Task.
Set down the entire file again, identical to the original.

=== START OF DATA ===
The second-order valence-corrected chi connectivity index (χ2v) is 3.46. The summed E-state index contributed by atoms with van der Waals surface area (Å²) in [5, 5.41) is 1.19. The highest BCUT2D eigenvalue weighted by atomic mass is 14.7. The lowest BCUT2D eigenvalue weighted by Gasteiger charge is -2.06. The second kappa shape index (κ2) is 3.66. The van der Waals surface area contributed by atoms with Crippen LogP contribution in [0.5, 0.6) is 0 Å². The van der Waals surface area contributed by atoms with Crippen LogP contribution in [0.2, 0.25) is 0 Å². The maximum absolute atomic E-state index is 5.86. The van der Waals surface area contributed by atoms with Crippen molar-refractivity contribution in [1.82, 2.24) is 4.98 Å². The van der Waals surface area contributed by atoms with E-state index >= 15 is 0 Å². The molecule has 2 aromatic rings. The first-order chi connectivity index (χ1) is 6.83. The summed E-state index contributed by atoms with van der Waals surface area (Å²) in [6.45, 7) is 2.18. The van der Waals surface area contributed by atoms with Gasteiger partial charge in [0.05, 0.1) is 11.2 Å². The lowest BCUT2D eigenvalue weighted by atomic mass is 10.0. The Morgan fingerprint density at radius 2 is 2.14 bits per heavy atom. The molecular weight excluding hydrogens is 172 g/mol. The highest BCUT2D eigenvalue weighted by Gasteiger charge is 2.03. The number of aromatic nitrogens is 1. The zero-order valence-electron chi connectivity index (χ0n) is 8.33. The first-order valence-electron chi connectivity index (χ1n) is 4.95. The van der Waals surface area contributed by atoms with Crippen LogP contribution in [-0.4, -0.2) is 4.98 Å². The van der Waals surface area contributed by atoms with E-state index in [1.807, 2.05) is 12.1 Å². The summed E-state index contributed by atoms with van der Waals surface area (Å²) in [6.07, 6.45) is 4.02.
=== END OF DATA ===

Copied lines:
The second-order valence-corrected chi connectivity index (χ2v) is 3.46. The summed E-state index contributed by atoms with van der Waals surface area (Å²) in [5, 5.41) is 1.19. The highest BCUT2D eigenvalue weighted by atomic mass is 14.7. The lowest BCUT2D eigenvalue weighted by Gasteiger charge is -2.06. The second kappa shape index (κ2) is 3.66. The van der Waals surface area contributed by atoms with Crippen LogP contribution in [0.5, 0.6) is 0 Å². The van der Waals surface area contributed by atoms with Crippen LogP contribution in [0.2, 0.25) is 0 Å². The maximum absolute atomic E-state index is 5.86. The van der Waals surface area contributed by atoms with Crippen molar-refractivity contribution in [1.82, 2.24) is 4.98 Å². The van der Waals surface area contributed by atoms with E-state index >= 15 is 0 Å². The molecule has 2 aromatic rings. The first-order chi connectivity index (χ1) is 6.83. The summed E-state index contributed by atoms with van der Waals surface area (Å²) in [6.45, 7) is 2.18. The van der Waals surface area contributed by atoms with Gasteiger partial charge in [0.05, 0.1) is 11.2 Å². The lowest BCUT2D eigenvalue weighted by atomic mass is 10.0. The Morgan fingerprint density at radius 2 is 2.14 bits per heavy atom. The molecular weight excluding hydrogens is 172 g/mol. The highest BCUT2D eigenvalue weighted by Gasteiger charge is 2.03. The number of aromatic nitrogens is 1. The zero-order valence-electron chi connectivity index (χ0n) is 8.33. The first-order valence-electron chi connectivity index (χ1n) is 4.95. The van der Waals surface area contributed by atoms with Crippen LogP contribution in [-0.4, -0.2) is 4.98 Å². The van der Waals surface area contributed by atoms with E-state index in [1.807, 2.05) is 12.1 Å². The summed E-state index contributed by atoms with van der Waals surface area (Å²) in [6.07, 6.45) is 4.02.